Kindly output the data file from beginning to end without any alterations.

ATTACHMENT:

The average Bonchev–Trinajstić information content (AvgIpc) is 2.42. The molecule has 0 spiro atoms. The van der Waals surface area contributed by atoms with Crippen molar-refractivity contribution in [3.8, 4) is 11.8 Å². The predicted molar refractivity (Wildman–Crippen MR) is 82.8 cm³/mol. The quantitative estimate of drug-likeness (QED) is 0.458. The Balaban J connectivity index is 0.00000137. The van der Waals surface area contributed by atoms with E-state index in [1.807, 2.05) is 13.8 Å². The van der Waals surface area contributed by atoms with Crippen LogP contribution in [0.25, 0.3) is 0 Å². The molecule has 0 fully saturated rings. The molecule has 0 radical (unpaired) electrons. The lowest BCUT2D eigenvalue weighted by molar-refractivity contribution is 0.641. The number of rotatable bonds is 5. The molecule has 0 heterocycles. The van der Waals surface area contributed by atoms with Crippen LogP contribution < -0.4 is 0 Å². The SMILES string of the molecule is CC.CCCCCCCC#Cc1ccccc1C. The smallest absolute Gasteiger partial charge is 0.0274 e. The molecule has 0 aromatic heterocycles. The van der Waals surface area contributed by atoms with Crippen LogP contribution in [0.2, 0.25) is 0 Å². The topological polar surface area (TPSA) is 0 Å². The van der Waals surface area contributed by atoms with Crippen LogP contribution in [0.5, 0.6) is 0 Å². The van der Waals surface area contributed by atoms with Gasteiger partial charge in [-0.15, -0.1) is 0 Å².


The average Bonchev–Trinajstić information content (AvgIpc) is 2.42. The molecule has 0 spiro atoms. The van der Waals surface area contributed by atoms with Crippen molar-refractivity contribution in [3.8, 4) is 11.8 Å². The predicted molar refractivity (Wildman–Crippen MR) is 82.8 cm³/mol. The quantitative estimate of drug-likeness (QED) is 0.458. The Balaban J connectivity index is 0.00000137. The van der Waals surface area contributed by atoms with E-state index in [1.807, 2.05) is 13.8 Å². The van der Waals surface area contributed by atoms with Crippen LogP contribution in [0.25, 0.3) is 0 Å². The molecule has 0 fully saturated rings. The molecule has 0 radical (unpaired) electrons. The lowest BCUT2D eigenvalue weighted by molar-refractivity contribution is 0.641. The number of rotatable bonds is 5. The molecule has 0 heterocycles. The van der Waals surface area contributed by atoms with Crippen LogP contribution < -0.4 is 0 Å². The SMILES string of the molecule is CC.CCCCCCCC#Cc1ccccc1C. The smallest absolute Gasteiger partial charge is 0.0274 e. The molecule has 0 aromatic heterocycles. The van der Waals surface area contributed by atoms with Crippen LogP contribution in [0.2, 0.25) is 0 Å². The topological polar surface area (TPSA) is 0 Å². The van der Waals surface area contributed by atoms with Crippen LogP contribution in [0.5, 0.6) is 0 Å². The van der Waals surface area contributed by atoms with Gasteiger partial charge in [-0.15, -0.1) is 0 Å².